Tue May 13, 2014
Louisville Officials Introduce Program Meant to Help Jailed Mentally Ill People
An initiative that aims to work against the cycle of incarcerating people that suffer from mental illness is taking hold in Louisville.
The Assertive Community Treatment will seek out people who, because of mental illness, continuously cycle through the corrections system. The initiative is meant to provide needed services and treatment to help the person successfully reintegrate into society.
The program costs $21,000 per person.Tony Zipple, chief executive of Seven County Services, said the cost of the treatment pales in comparison to the “unorganized” cost of continuous incarceration.
A mentally ill who is frequently involved in the justice system or in need of emergency room treatment can cost upwards of $100,000 annually, Zipple said.
The Assertive Community Treatment program will provide for housing, employment, medical care and transportation once a person is released from jail or prison.
“We know that we can do much better than incarcerating people or dropping them in other institutional settings,” Zipple said. “We know that if we give people the right support and services they don’t need to be in jail or in hospitals or in personal care homes that they can have good lives in the community.”
Zipple said the program will aim to reach 100 people in the Louisville community during the first year and at least 600 people across the state over three years.
The program will be funded through the Department of Behavioral Health and is partnered with Louisville Metro Corrections, Louisville Metro Housing Authority and the Louisville Department for Community Services.
On any given day, nearly 25 percent of inmates in Metro Corrections are being treated for mental illness, said Mark Bolton, director of Metro Corrections.
Bolton said a majority of those people are not a public safety threat.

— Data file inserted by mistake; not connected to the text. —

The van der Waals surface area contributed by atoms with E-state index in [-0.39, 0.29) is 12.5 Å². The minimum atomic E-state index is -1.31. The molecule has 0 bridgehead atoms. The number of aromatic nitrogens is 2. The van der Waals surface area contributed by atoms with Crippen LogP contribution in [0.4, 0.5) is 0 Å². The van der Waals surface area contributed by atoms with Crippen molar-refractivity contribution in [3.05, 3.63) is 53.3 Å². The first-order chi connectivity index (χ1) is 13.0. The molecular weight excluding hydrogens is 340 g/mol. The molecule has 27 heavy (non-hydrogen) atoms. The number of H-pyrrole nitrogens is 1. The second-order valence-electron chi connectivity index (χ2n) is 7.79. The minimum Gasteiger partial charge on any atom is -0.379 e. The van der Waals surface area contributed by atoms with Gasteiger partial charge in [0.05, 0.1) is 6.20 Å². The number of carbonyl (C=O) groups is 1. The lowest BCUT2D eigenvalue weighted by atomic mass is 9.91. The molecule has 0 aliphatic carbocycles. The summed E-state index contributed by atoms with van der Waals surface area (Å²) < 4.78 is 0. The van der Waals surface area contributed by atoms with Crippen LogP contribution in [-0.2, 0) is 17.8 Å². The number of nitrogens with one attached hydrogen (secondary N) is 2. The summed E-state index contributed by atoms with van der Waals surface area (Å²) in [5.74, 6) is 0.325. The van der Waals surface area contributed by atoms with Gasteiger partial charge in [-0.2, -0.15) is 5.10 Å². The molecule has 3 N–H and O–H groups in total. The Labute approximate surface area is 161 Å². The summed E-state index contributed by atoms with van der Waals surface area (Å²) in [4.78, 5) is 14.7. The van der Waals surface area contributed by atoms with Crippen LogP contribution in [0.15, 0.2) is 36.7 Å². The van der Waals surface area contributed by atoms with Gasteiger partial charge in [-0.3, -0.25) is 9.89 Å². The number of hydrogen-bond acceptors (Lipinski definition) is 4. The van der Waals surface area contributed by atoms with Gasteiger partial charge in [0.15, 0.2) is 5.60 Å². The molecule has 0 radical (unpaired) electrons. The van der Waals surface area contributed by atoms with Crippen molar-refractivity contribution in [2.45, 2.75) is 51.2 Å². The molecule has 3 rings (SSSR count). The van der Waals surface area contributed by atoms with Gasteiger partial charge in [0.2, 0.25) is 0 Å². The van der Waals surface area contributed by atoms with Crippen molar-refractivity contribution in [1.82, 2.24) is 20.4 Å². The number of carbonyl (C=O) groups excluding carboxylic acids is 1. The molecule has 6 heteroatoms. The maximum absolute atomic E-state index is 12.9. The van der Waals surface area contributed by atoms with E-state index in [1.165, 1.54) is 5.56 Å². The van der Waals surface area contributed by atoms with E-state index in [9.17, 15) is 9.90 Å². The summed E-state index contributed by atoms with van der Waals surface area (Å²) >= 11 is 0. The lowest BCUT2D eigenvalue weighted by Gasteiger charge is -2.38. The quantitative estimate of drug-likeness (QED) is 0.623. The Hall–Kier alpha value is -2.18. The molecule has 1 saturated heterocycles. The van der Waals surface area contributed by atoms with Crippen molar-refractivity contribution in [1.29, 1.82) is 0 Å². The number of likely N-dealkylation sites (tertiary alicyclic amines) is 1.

“Are they people that bug us, are they people that we find on the street corner, are they the people that we might find roaming the streets, are they the people that might be offensive? Yes they are,” he said. “But those are the types of people that this program can help.
“We have spent hundreds and hundreds of thousands of dollars, if not millions of dollars on a very select few number of individuals."
Bolton said such incarcerations takes up valuable amounts of police resources, court resources, public defender resources, prosecutor resources and corrections resources.
Of the 29 people currently in the program, 11 are within the top 100 “high utilizers” of corrections services.
The program will provide constant, year-round support services with no time restrictions. This means that the people it aims to help will have the freedom to work through the program on their own timeframe and not be pressured or suffer from a sense that they are still being “institutionalized," he said.
“We’re going to see some of these high system utilizers begin to achieve success in the community,” Bolton predicted. “We’re going to see, people that have a history of penetrating the criminal justice system, police, court, corrections, emergency room resources, we are going to see a reduction of those individuals that are involved in this program I am confident in that.”
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